The life and work of writer and poet Edgar Cairo (1948-2000) is permeated by grief and shame about the colonial history of the Netherlands in Suriname. These depressing emotions also resonate in the documentary “Edgar Cairo: I will die for your head.”
With boundless energy and force, Edgar Cairo tried to overcome the differences that separated Surinamese from one another and Surinamese newcomers from indigenous Dutchmen. Recurring themes in the work of Cairo, the writer, poet, performer and painter are color and gender, but above all the colonial legacy that was ignored for so long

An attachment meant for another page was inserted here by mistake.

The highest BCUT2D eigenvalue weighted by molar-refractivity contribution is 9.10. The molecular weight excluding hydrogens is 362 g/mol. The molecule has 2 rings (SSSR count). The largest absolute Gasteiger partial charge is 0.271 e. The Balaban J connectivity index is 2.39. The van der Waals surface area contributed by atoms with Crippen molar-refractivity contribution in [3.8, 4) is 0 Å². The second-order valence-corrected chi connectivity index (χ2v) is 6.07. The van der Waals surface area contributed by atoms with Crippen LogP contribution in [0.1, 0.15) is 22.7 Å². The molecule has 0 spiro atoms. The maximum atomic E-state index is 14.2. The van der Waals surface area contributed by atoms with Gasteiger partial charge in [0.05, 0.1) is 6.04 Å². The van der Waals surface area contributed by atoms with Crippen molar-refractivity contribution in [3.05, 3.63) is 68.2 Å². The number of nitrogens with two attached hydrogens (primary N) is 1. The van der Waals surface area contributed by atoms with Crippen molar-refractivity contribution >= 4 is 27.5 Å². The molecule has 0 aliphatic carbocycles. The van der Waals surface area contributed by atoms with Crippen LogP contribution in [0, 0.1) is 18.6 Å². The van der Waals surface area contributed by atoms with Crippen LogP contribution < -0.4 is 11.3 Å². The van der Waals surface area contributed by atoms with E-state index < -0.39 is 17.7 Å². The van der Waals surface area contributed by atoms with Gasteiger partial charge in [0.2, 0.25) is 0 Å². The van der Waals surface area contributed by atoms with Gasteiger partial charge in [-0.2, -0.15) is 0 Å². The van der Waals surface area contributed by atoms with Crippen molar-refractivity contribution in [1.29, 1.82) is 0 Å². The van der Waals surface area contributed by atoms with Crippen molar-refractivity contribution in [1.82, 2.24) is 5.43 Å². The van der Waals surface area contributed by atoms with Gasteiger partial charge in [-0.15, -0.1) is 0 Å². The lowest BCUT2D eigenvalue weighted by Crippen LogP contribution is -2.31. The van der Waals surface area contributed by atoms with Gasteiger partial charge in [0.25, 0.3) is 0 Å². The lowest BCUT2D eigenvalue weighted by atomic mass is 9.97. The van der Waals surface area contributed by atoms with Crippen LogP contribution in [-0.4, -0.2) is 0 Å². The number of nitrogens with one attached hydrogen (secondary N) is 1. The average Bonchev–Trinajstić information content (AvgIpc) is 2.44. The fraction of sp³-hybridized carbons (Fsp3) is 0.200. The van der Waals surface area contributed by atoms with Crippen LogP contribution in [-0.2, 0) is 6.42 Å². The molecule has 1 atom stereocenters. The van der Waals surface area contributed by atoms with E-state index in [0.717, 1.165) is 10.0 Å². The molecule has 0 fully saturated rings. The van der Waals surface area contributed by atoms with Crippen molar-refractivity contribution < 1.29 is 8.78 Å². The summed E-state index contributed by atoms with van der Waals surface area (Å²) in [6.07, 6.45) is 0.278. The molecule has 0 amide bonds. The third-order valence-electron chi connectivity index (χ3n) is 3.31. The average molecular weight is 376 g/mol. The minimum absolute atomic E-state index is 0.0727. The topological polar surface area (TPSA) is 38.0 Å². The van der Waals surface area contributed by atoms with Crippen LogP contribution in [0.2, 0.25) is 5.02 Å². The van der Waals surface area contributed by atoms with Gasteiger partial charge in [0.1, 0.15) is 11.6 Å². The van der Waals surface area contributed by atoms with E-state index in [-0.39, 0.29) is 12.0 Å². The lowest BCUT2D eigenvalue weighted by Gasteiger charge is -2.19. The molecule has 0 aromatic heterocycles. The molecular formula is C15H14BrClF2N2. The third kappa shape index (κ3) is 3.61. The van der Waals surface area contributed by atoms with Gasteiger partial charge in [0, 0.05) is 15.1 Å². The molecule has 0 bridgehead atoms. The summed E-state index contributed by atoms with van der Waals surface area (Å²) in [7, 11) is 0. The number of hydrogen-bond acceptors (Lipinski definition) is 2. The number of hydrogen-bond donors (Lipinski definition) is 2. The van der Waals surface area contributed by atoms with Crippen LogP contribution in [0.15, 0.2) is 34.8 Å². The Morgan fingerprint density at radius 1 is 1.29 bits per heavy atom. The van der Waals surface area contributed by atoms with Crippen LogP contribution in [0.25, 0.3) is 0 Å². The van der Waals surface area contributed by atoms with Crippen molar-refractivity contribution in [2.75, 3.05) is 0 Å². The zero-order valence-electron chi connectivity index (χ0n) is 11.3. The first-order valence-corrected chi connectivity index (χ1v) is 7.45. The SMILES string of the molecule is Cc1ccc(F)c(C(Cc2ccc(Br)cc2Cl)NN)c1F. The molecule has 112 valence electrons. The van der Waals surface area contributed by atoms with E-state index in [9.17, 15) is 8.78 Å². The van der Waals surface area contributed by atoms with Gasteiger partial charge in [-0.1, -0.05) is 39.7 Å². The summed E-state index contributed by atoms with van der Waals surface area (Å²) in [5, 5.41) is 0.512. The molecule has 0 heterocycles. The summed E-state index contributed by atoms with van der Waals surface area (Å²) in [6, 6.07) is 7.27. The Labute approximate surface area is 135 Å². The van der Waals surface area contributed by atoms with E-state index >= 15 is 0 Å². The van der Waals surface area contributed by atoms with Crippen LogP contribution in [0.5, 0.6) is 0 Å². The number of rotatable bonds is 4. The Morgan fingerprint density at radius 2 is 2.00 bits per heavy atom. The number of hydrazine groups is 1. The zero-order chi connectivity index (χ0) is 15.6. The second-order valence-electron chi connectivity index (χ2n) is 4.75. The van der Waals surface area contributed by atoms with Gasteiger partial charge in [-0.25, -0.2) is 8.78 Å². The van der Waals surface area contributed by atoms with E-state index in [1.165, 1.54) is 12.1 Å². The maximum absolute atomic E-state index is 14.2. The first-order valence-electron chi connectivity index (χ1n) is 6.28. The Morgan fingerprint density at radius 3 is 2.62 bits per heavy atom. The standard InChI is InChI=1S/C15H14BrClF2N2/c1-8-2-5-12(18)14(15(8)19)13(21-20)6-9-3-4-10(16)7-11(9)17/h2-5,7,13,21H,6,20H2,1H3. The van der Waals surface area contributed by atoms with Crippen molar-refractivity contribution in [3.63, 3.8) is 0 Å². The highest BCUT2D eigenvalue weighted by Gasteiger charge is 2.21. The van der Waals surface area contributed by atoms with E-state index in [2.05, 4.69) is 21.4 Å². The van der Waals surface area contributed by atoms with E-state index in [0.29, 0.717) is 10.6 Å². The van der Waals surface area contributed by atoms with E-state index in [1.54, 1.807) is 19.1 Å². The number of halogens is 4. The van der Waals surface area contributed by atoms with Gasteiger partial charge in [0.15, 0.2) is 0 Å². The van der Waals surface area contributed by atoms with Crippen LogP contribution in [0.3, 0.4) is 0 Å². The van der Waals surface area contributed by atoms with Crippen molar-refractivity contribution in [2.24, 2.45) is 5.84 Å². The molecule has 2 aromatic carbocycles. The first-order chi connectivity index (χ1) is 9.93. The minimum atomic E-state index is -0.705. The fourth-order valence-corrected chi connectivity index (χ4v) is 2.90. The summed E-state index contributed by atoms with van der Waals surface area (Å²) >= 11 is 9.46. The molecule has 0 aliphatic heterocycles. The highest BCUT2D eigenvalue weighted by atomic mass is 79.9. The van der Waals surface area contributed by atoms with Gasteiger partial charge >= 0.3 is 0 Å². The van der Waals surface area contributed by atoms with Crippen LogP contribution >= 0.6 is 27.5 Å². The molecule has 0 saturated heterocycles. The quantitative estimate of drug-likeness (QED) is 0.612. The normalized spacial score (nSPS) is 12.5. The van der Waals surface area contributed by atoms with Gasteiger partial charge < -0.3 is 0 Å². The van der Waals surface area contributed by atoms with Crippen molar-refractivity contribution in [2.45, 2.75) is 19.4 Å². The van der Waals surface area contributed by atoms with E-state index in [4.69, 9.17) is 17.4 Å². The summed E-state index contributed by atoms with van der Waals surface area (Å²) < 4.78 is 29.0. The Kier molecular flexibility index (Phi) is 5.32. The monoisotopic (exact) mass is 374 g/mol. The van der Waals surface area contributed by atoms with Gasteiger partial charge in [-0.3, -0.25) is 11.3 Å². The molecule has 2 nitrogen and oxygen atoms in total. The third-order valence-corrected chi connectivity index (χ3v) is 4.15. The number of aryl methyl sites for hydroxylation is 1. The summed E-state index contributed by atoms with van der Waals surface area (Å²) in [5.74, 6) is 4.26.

The intensely tormented Cairo obtained a university degree in the Netherlands but always thought of himself as a son of the common folk of Surinam. He tried to track the influence of white thinking and the language that went with it on the mind of black Creoles. Cairo developed a language of his own, a mix of Sranantongo and Dutch that left its traces in the talk of the Dutch ghetto’s. In his writings he laid open what others would rather have kept under the covers of embarrassment. His extensive oeuvre consists not only of works of fiction and poetry, but also of two hundred paintings, made with the same passion, impatience and adventurousness as his written work.